You will notice the little locking ball that pushes back the thumb latch when the cylinder closes. You want to adjust that screw so that ball pushes back on the thumb latch just enough to open the cylinder. Just be careful with the lock tite….don’t get it all over the inside hammer well. I just oiled the area really good , so lock tite would not stick to other areas…just on that screw head. Hope this ” cures ” your problem.

  29. avatarJim Michael says:

    Picked up a pair of CA undercovers I ordered last week today . Cleaned and oiled them when I
    got home and checked both for function multiple times dry firing . One seemed a bit balky at opening a time or two before being live fired .
    My wife and I stepped into our back yard 7yd defense range and ran 50 rds of American Eagle
    130gr fmj through each . Got great accuracy from both . especially in double action fire . One opened easily for a reload .
    The problem child gave repeated opening problems . Close inspection revealed that it would not open in two cylinder positions . Rotating past these two it would open flawlessly . Appears that 2 ejector seats were not machined deeply enough . I’ll contact Charter Monday . If they fix the problem at their expense I have 2 shooters I am happy with .
    If not ………………………………………..

    • avatarJim Michael says:

      Didn’t get to call CA until yesterday afternoon . Very courteous and willing to remedy the problem at their expense .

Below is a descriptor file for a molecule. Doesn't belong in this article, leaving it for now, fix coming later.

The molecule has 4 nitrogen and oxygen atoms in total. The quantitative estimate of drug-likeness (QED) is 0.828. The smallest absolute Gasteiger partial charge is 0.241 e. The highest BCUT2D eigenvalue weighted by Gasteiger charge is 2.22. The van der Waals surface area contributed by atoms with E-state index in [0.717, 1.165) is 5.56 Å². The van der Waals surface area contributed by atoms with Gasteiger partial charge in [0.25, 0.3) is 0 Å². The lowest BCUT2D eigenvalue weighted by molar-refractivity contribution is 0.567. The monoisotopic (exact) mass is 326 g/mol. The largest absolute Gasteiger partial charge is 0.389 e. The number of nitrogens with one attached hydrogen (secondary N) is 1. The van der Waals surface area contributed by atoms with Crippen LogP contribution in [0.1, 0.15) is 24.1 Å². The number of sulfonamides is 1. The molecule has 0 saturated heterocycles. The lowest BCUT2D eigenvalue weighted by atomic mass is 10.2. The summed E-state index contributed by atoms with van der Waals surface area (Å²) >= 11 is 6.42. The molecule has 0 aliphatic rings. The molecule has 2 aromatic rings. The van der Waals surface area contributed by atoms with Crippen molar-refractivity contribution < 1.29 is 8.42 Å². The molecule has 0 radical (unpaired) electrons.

Called my dealer at 3:30pm looking for a shipping box and explained the problem . He told me I had an additional lifetime warranty through his supplier and would deal with it immediately .
      My dealer called today at 11:45AM and told me he had my new pistol waiting for me to come and pick it up ; no charge .
      I’m a happy camper.

  30. avatarJim Michael says:

    I’m now a satisfied customer . Picked up the replacement pistol this morning . Fit and function were much better than that of the ‘Problem Child’. Cleaned and oiled it when I got home and ran 50 rounds through it at 7yds double and single action . Flawless performance . Wife and I now both have dependable defensive firearms for every day carry . Hope we never need them.

  31. avatarBen Dover says:

    Bought one of these for $300 NIB in 2011. No cylinder wobble. No lead shower. It’s just a BUG and it does what it’s supposed to do. No sweat if someone steals it or the cops have to confiscate it.

  32. avatarAndy says: